john deere track loader

Track vs Wheels for Loaders and Equipment

The debate between skid-steer track vs tires has been ongoing for years, whether in loaders, tractors, or any piece of equipment. The skid steer has been on the construction and farm scene for some 40 years; achieving the distinction of becoming the single most popular purchase in the construction industry.  In recent decades, however, the introduction of track drive across many pieces of equipment creates another layer of decision making for the contractor and farmer alike.

The skid steer loader is perhaps the most versatile piece of equipment in any construction business.  It now has some competition, however, from the Compact Track Loader (CTL).  The fact that CTL technology carries a higher price tag, it is still, nonetheless, establishing a new trend.  Most experts agree that standard skid steer loaders (SSL’s) are the lowest operating cost solution, with 85% of the operating costs relate to fuel and tires.  They are lighter in weight than the CTL, making transport easier.  In the end, the SSL is easier to find and cheaper to run.

That doesn’t prevent the trend across the industry toward track loaders.  While skid steers work best on paved or compacted areas, the CTL will exceed versatility to include muddy, wet, sloppy conditions where the soil might not allow for SSL’s to operate.  This can result in downtime, limiting your ability to get the job done on time and within budget.  When in these variable conditions exist, the CTL technology can make the difference.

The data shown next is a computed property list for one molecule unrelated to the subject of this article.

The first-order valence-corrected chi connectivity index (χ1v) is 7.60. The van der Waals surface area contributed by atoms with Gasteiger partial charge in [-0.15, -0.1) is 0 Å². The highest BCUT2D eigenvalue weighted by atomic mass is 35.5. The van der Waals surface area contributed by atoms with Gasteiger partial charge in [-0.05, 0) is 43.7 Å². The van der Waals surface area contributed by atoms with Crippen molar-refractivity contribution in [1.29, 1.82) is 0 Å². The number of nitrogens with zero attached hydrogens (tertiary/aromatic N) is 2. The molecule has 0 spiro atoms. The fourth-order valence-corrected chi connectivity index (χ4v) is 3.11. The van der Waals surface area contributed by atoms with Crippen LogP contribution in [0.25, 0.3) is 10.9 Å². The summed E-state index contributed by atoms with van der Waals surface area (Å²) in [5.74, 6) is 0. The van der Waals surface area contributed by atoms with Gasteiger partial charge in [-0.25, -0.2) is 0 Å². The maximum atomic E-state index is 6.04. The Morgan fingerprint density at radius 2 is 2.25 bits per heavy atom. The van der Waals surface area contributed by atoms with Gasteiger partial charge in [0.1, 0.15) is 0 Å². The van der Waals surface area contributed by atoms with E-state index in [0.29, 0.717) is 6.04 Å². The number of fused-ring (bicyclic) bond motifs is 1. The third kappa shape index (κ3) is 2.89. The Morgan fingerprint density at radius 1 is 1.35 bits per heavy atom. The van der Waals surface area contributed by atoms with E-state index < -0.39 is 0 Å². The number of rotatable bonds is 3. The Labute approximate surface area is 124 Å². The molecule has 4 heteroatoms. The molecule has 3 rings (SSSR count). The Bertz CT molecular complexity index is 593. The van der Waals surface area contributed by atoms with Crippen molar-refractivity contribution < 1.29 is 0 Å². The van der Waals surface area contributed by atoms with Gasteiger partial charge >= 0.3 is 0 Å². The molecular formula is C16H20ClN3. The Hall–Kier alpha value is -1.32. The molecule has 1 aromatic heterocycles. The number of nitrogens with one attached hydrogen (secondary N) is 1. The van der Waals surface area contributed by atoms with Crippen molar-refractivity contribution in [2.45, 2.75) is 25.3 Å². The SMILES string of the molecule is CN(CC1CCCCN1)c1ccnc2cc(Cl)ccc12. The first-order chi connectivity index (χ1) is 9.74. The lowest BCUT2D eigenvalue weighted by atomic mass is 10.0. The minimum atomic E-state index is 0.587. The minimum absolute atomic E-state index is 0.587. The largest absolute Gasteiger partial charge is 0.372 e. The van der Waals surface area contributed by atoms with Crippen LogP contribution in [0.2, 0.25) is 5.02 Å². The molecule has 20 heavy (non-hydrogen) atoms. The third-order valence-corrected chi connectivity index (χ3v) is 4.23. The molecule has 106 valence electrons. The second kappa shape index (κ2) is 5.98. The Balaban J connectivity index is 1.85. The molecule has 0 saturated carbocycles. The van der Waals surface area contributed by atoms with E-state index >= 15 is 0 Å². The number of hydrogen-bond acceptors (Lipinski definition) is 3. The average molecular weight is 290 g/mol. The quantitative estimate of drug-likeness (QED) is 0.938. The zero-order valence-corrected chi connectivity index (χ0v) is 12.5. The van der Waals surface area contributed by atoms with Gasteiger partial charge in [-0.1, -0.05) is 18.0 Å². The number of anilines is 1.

JCB Compact Track Loader

JCB Compact Track Loader

According to Chris Giorgianni, general manager product marketing for JCB,  “the CTL now comprises 30% of the market”…and that might be conservative in many markets.

Agricultural Tractors are another matter… the cost: price squeeze common to producing crops demands a tighter budget that the construction industry can more easily pass it on to the customer.  Track machines are taking up an increasing portion of the Ag Tractor market, but other developments in tire technology have challenged that decision.

Low Sidewall (LSW) technology is giving track systems a cause for pause.  Tracks are initially more costly and are more expensive to maintain.  They are limited to operating off-road and do not travel at high speeds from field to field very well.  Goodyear claims that a LSW tire will travel 30% faster than tracks going down the road, and provide a smoother ride.  Further, they claim a 30% savings in fuel costs is offered.

LSW’s don’t stop there.. they claim slippage and traction are equal to tracks.  One advantage touted by track systems is less compaction.  LSW’s, when properly configured, achieve the same ground-bearing pressure as a track setup.

A compromise to all this is the use of Steel Tracks, or Over the Tire (OTT).  These additions to wheel systems have some applications that fit for the customer; reduce the drive system expense; but also may require more attention to detail to keep them in good working order.  According to Deere, “Tracks allow skid steers to operate in soft, muddy, loose conditions, while also improving traction over hard ground and gravel. Use of tracks protects tires from damaging terrain, and allows long tread life”.

John Deere loader with OTT steel tracks

John Deere loader with OTT steel tracks

The bottom line is to do your research. Talk to others who have used both; push the pencil on costs; and don’t forget access to service networks if and when you need them.

By: John Deibel.

Read more about it:

Video on LSW’s

Forester Network:  Skid-Steer Wheels vs. Tracks: The Debate Over Compact Loaders – Part 1

Goodyear:  LSW vs Tracks

Deere:  Construction Attachments – Steel Tracks

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